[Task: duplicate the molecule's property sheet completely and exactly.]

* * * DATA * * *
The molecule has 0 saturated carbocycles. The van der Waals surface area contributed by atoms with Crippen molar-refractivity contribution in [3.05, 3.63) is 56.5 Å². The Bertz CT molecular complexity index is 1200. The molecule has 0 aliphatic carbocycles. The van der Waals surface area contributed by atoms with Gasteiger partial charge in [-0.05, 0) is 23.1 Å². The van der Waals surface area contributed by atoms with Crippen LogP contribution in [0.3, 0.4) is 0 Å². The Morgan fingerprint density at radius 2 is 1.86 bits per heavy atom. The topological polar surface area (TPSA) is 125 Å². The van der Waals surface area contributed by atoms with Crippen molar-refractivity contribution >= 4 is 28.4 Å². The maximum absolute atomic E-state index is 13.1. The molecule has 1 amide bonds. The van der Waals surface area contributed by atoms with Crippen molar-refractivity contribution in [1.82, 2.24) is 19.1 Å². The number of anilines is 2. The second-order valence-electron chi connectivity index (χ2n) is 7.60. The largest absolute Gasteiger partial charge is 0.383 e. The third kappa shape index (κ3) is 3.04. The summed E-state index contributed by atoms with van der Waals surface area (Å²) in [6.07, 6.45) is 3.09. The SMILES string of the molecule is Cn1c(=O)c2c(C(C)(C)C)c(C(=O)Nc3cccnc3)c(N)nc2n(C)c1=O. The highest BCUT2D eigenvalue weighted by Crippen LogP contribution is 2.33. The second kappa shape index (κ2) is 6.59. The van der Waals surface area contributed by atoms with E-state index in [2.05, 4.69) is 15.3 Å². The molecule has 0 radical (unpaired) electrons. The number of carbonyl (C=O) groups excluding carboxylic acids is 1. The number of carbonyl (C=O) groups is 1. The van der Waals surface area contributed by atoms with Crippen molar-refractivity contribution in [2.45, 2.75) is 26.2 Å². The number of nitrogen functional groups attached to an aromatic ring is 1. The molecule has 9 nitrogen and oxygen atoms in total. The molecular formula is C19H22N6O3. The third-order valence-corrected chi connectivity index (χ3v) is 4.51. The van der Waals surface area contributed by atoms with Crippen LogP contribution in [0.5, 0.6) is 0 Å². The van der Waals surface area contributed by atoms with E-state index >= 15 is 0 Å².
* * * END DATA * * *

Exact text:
The molecule has 0 saturated carbocycles. The van der Waals surface area contributed by atoms with Crippen molar-refractivity contribution in [3.05, 3.63) is 56.5 Å². The Bertz CT molecular complexity index is 1200. The molecule has 0 aliphatic carbocycles. The van der Waals surface area contributed by atoms with Gasteiger partial charge in [-0.05, 0) is 23.1 Å². The van der Waals surface area contributed by atoms with Crippen LogP contribution in [0.3, 0.4) is 0 Å². The Morgan fingerprint density at radius 2 is 1.86 bits per heavy atom. The topological polar surface area (TPSA) is 125 Å². The van der Waals surface area contributed by atoms with Crippen molar-refractivity contribution >= 4 is 28.4 Å². The maximum absolute atomic E-state index is 13.1. The molecule has 1 amide bonds. The van der Waals surface area contributed by atoms with Crippen molar-refractivity contribution in [1.82, 2.24) is 19.1 Å². The number of anilines is 2. The second-order valence-electron chi connectivity index (χ2n) is 7.60. The largest absolute Gasteiger partial charge is 0.383 e. The third kappa shape index (κ3) is 3.04. The summed E-state index contributed by atoms with van der Waals surface area (Å²) in [6.07, 6.45) is 3.09. The SMILES string of the molecule is Cn1c(=O)c2c(C(C)(C)C)c(C(=O)Nc3cccnc3)c(N)nc2n(C)c1=O. The highest BCUT2D eigenvalue weighted by Crippen LogP contribution is 2.33. The second kappa shape index (κ2) is 6.59. The van der Waals surface area contributed by atoms with E-state index in [2.05, 4.69) is 15.3 Å². The molecule has 0 radical (unpaired) electrons. The number of carbonyl (C=O) groups excluding carboxylic acids is 1. The number of carbonyl (C=O) groups is 1. The van der Waals surface area contributed by atoms with Crippen molar-refractivity contribution in [2.45, 2.75) is 26.2 Å². The number of nitrogen functional groups attached to an aromatic ring is 1. The molecule has 9 nitrogen and oxygen atoms in total. The molecular formula is C19H22N6O3. The third-order valence-corrected chi connectivity index (χ3v) is 4.51. The van der Waals surface area contributed by atoms with Crippen LogP contribution in [0.5, 0.6) is 0 Å². The van der Waals surface area contributed by atoms with E-state index >= 15 is 0 Å².